November 10, 2009
Due Diligence and the Job Offer: More Than Salary and Benefits
Success! I have received a job offer from one of the two firms I have been interviewing with. The offer is reasonable in terms of salary and bonus, but, of course, there is more at stake than the total compensation package.
So begins due diligence, part two, where I really take a look under the hood of this company.
The Firm’s Well-Being
Let’s start with my concern about the firm’s technical commitment and support. While waiting in the firm’s lobby for my final interview, I couldn’t help but overhear current employees complain about malfunctioning or non-existent computers. Hopefully, new hires receive new computers.
When I was originally researching this company, I discovered their involvement in a significant patent lawsuit. Perhaps this is the norm in their industry, but how often does a patent issue get escalated to a state Supreme Court? That seems unusual to me for what appears to be an otherwise solid manufacturing firm.
There are bigger picture questions that linger in my mind, too. In particular, a number of skilled folks recently departed the firm in a voluntary downsizing. According to my sources, some of those depleted departments are being “held together with duct tape.” Ironically, the human resources department suffered a 100% voluntary reduction in force. So what motivated many of the key people in this economic downturn to voluntarily leave their jobs? Is there something more at work here?
No job offer analysis would be complete without taking a hard look at the health insurance benefits. At first blush, it appears there is no dental coverage. Doesn’t the firm care about the whole health of its employees? Despite the fact that I have seen more impressive company-sponsored healthcare plans, it is better than paying through COBRA for coverage.
Perhaps I have been spoiled by past employers who provided both short- and long-term disability. With this firm, I can elect to buy into group long-term disability, but strangely short-term disability coverage is not offered. Fortunately, I am in good health so I don't anticipate the need for any such insurance coverage. But Murphy's Law is always at play.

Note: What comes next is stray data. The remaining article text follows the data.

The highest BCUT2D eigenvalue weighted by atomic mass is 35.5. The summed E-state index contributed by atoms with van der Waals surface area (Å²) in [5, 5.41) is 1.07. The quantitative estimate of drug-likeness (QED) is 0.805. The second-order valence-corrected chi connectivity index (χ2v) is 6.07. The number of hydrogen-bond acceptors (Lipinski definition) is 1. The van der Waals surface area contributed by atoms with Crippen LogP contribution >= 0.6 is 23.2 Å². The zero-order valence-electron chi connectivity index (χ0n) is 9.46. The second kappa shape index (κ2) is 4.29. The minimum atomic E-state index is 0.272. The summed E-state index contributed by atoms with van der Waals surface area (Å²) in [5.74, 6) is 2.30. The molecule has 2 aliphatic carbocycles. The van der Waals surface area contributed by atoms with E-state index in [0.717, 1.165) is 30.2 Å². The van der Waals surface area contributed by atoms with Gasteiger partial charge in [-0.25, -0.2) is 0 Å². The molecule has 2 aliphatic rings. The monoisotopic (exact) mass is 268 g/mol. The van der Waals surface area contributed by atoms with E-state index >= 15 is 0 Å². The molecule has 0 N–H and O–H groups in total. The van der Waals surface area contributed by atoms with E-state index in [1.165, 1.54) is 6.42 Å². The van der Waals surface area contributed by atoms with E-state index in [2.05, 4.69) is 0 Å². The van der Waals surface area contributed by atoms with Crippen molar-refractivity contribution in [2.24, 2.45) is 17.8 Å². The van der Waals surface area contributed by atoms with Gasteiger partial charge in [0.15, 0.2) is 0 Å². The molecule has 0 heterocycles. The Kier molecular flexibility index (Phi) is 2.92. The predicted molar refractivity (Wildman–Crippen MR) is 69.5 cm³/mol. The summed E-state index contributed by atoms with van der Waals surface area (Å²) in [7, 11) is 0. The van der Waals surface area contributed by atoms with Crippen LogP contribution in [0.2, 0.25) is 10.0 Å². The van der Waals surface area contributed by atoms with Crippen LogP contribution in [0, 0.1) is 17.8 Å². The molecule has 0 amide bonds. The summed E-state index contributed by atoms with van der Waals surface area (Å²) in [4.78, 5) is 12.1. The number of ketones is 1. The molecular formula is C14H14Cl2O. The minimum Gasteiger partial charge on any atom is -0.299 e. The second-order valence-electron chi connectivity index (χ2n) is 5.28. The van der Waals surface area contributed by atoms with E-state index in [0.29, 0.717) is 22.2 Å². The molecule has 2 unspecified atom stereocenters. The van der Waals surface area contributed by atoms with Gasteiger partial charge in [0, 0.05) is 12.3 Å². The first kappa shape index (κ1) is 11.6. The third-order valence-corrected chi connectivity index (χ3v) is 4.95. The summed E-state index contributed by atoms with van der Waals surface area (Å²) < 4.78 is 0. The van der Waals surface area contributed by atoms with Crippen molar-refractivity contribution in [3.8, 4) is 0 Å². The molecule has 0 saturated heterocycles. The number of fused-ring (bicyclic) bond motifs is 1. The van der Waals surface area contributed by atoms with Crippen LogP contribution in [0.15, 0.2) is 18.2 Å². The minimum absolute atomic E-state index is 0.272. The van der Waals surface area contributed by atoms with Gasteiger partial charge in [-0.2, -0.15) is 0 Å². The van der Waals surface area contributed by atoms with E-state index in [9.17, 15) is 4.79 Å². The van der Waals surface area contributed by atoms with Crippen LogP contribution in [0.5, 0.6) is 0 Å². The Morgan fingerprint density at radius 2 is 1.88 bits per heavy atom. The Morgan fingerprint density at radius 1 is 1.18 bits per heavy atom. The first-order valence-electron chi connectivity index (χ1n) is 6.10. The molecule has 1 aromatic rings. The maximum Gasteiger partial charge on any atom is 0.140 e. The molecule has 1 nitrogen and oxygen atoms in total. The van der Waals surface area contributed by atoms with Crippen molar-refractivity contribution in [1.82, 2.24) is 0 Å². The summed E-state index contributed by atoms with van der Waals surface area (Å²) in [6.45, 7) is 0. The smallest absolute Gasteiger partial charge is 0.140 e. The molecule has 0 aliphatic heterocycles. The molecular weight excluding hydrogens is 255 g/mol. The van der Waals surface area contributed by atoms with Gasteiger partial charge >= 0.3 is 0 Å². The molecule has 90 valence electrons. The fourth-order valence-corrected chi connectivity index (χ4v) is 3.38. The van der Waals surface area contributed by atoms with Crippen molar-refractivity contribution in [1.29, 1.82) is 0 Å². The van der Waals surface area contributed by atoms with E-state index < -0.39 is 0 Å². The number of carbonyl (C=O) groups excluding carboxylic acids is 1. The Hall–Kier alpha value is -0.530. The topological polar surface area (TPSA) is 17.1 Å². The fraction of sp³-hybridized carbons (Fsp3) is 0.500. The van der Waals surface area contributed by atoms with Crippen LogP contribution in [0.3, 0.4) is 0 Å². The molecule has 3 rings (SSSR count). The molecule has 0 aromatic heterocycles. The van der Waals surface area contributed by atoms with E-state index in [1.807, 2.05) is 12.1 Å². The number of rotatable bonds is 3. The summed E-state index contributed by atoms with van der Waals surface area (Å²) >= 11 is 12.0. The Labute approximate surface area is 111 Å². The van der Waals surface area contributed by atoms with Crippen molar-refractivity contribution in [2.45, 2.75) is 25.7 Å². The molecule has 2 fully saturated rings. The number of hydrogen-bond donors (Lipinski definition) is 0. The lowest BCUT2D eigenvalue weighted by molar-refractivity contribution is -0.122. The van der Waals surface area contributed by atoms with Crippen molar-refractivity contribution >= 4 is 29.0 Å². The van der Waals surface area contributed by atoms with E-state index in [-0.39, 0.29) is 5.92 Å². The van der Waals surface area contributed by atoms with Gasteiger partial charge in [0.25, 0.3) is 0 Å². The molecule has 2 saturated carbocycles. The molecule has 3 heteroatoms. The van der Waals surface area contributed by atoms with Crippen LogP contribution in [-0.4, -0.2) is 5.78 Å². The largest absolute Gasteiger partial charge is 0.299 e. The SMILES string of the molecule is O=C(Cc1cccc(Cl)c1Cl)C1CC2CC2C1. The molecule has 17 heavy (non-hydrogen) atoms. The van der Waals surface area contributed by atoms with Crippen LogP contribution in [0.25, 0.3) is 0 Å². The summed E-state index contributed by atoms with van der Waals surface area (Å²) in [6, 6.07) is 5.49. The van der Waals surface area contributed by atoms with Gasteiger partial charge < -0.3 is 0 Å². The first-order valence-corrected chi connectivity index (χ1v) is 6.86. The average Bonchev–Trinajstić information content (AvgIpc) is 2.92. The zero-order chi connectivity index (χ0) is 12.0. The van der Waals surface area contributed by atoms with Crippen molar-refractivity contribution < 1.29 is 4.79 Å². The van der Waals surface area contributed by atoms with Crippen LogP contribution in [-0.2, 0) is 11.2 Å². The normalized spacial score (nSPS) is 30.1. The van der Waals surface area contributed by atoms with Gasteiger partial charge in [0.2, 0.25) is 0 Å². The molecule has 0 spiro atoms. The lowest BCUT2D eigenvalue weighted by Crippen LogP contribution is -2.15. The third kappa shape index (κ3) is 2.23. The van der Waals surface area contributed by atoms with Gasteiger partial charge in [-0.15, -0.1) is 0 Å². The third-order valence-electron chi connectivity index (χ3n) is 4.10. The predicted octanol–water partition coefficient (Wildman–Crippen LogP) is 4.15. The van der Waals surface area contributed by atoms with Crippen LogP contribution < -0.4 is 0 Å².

My Career Advancement
Finally, the intangible: The prospect of no real professional development. While I am grateful to have this job offer letter in hand, I have to consider that this may not be a linear progression at this stage of my career. But since it’s only a niggling factor, perhaps it’s best to ignore it and just get on with my life and new routine.
If you were considering a job offer, what would you want to uncover about your new prospective employer and job?
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It is always a dilemma when you want to leave your current job and the new offer isn't that promising. If you don't have a job now, you have nothing to loss. If you have to quit your current job to take this new offer, I'm afraid it could be a little risky. You do need some motivation to start a new job.
Posted by: anna | Nov 12, 2009 3:10:51 AM
Hey Useful Stuff. If you are looking for a good career don't get afraid make your career plan simple and clear. Cheers.
Posted by: Morren | Nov 18, 2009 1:06:29 AM
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